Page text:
pollen from oilseed                               To initiate such defence reactions a so called inducer is used. This term
                                                  merely denotes something that can activate the plant's defence
rape and rye fields
                                                  mechanisms. There are many different types of inducers including
                                                  microorganisms (fungi, bacteria), certain chemicals, plant extracts and
Brief news                                        even ultraviolet light. Induced resistance is actually widespread in nature
                                                  as plants are constantly bombarded with, e.g., microorganisms, light and
                                                  particles of sand, which all may act as inducers. However, in order to utilise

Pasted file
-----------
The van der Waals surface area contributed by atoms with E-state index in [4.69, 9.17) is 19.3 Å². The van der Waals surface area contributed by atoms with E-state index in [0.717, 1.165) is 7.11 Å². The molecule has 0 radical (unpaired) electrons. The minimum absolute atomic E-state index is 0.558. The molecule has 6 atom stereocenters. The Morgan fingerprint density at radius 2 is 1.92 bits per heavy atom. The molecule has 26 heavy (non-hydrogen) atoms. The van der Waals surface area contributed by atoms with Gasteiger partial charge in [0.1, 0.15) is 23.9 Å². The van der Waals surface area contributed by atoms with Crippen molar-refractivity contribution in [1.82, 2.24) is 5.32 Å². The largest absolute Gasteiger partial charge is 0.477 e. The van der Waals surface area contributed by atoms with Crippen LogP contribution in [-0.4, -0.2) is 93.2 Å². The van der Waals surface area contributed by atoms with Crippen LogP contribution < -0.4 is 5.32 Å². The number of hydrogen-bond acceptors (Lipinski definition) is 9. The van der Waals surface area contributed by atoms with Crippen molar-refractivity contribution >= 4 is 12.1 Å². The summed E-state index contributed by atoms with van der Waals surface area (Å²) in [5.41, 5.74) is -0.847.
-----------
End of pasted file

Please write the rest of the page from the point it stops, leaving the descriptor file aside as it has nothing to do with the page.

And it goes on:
Front
                                                  induced resistance commercially, it is necessary to select and develop only
                                                  highly effective inducers.


                                                  Characteristics of induced resistance

                                                  Common for all inducers is that they 'irritate' the plant, so its defences are
                                                  put on alert. When a pathogen attempts to infect such an induced plant it
                                                  will defend itself faster and stronger than a non-induced plant. While an
                                                  efficient inducer will strongly irritate the plant, it must not in any other way
                                                  be damaging to it. Furthermore, to have any practical value the inducer
                                                  must not be harmful to the environment.

                                                  Another important trait of an effective inducer is that it protects the plant
                                                  for a long time so that frequent treatments can be avoided. This is
                                                  especially the case with systemic induced resistance where the protection